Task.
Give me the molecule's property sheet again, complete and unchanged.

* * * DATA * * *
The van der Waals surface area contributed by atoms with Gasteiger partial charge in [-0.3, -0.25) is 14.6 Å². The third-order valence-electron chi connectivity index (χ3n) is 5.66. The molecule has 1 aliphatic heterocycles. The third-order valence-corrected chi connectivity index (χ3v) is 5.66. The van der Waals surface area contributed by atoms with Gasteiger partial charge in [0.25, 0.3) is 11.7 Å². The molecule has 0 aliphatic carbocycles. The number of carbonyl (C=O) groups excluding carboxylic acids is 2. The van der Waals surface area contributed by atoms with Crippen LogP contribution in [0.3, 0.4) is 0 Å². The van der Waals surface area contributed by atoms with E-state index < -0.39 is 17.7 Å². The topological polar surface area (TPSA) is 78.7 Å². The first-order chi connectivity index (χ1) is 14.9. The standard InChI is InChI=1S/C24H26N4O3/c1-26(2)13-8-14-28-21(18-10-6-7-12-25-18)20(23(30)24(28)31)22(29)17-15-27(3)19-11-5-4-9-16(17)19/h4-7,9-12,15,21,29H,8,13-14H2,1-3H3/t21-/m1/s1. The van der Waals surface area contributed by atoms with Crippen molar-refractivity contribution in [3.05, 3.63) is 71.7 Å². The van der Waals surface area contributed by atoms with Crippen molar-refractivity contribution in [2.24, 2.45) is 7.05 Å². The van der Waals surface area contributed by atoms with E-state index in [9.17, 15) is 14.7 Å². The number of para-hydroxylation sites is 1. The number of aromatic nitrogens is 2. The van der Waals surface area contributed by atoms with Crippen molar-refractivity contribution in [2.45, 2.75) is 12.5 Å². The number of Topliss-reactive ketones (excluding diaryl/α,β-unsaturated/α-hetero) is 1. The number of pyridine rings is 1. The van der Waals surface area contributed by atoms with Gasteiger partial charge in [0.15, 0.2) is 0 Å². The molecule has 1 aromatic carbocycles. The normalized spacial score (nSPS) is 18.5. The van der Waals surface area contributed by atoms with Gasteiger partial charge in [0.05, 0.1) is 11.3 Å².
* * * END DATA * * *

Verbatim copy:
The van der Waals surface area contributed by atoms with Gasteiger partial charge in [-0.3, -0.25) is 14.6 Å². The third-order valence-electron chi connectivity index (χ3n) is 5.66. The molecule has 1 aliphatic heterocycles. The third-order valence-corrected chi connectivity index (χ3v) is 5.66. The van der Waals surface area contributed by atoms with Gasteiger partial charge in [0.25, 0.3) is 11.7 Å². The molecule has 0 aliphatic carbocycles. The number of carbonyl (C=O) groups excluding carboxylic acids is 2. The van der Waals surface area contributed by atoms with Crippen LogP contribution in [0.3, 0.4) is 0 Å². The van der Waals surface area contributed by atoms with E-state index < -0.39 is 17.7 Å². The topological polar surface area (TPSA) is 78.7 Å². The first-order chi connectivity index (χ1) is 14.9. The standard InChI is InChI=1S/C24H26N4O3/c1-26(2)13-8-14-28-21(18-10-6-7-12-25-18)20(23(30)24(28)31)22(29)17-15-27(3)19-11-5-4-9-16(17)19/h4-7,9-12,15,21,29H,8,13-14H2,1-3H3/t21-/m1/s1. The van der Waals surface area contributed by atoms with Crippen molar-refractivity contribution in [3.05, 3.63) is 71.7 Å². The van der Waals surface area contributed by atoms with Crippen molar-refractivity contribution in [2.24, 2.45) is 7.05 Å². The van der Waals surface area contributed by atoms with E-state index in [9.17, 15) is 14.7 Å². The number of para-hydroxylation sites is 1. The number of aromatic nitrogens is 2. The van der Waals surface area contributed by atoms with Crippen molar-refractivity contribution in [2.45, 2.75) is 12.5 Å². The number of Topliss-reactive ketones (excluding diaryl/α,β-unsaturated/α-hetero) is 1. The number of pyridine rings is 1. The van der Waals surface area contributed by atoms with Gasteiger partial charge in [0.15, 0.2) is 0 Å². The molecule has 1 aromatic carbocycles. The normalized spacial score (nSPS) is 18.5. The van der Waals surface area contributed by atoms with Gasteiger partial charge in [0.05, 0.1) is 11.3 Å².